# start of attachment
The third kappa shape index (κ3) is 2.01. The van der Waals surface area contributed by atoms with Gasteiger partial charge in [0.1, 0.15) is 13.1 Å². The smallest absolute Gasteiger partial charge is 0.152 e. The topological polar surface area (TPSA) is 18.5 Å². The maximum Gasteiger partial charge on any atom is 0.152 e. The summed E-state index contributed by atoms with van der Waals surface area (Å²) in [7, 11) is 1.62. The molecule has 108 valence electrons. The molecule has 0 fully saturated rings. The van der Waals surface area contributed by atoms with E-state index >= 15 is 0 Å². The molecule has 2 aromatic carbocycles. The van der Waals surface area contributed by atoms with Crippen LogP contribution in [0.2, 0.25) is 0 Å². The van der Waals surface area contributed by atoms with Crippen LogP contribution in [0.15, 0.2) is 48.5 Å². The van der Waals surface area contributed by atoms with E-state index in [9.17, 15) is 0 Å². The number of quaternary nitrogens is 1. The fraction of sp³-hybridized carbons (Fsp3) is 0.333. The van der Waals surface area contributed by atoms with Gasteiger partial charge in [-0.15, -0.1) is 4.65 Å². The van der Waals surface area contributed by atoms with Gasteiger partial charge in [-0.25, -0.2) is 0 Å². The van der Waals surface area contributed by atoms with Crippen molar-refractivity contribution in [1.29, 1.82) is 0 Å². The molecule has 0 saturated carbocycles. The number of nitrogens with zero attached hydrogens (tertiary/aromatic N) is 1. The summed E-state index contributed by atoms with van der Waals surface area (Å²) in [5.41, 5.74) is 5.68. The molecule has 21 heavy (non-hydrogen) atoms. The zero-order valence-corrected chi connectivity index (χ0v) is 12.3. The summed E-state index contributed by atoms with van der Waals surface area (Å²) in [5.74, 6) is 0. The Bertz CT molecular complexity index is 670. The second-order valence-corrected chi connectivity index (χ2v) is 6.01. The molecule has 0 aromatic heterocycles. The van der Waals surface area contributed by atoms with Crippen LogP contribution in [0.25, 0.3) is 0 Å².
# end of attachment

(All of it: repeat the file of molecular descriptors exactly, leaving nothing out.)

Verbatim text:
The third kappa shape index (κ3) is 2.01. The van der Waals surface area contributed by atoms with Gasteiger partial charge in [0.1, 0.15) is 13.1 Å². The smallest absolute Gasteiger partial charge is 0.152 e. The topological polar surface area (TPSA) is 18.5 Å². The maximum Gasteiger partial charge on any atom is 0.152 e. The summed E-state index contributed by atoms with van der Waals surface area (Å²) in [7, 11) is 1.62. The molecule has 108 valence electrons. The molecule has 0 fully saturated rings. The van der Waals surface area contributed by atoms with E-state index >= 15 is 0 Å². The molecule has 2 aromatic carbocycles. The van der Waals surface area contributed by atoms with Crippen LogP contribution in [0.2, 0.25) is 0 Å². The van der Waals surface area contributed by atoms with Crippen LogP contribution in [0.15, 0.2) is 48.5 Å². The van der Waals surface area contributed by atoms with E-state index in [9.17, 15) is 0 Å². The number of quaternary nitrogens is 1. The fraction of sp³-hybridized carbons (Fsp3) is 0.333. The van der Waals surface area contributed by atoms with Gasteiger partial charge in [-0.15, -0.1) is 4.65 Å². The van der Waals surface area contributed by atoms with Gasteiger partial charge in [-0.25, -0.2) is 0 Å². The van der Waals surface area contributed by atoms with Crippen molar-refractivity contribution in [1.29, 1.82) is 0 Å². The molecule has 0 saturated carbocycles. The number of nitrogens with zero attached hydrogens (tertiary/aromatic N) is 1. The summed E-state index contributed by atoms with van der Waals surface area (Å²) in [5.41, 5.74) is 5.68. The molecule has 21 heavy (non-hydrogen) atoms. The zero-order valence-corrected chi connectivity index (χ0v) is 12.3. The summed E-state index contributed by atoms with van der Waals surface area (Å²) in [5.74, 6) is 0. The Bertz CT molecular complexity index is 670. The second-order valence-corrected chi connectivity index (χ2v) is 6.01. The molecule has 0 aromatic heterocycles. The van der Waals surface area contributed by atoms with Crippen LogP contribution in [0.25, 0.3) is 0 Å².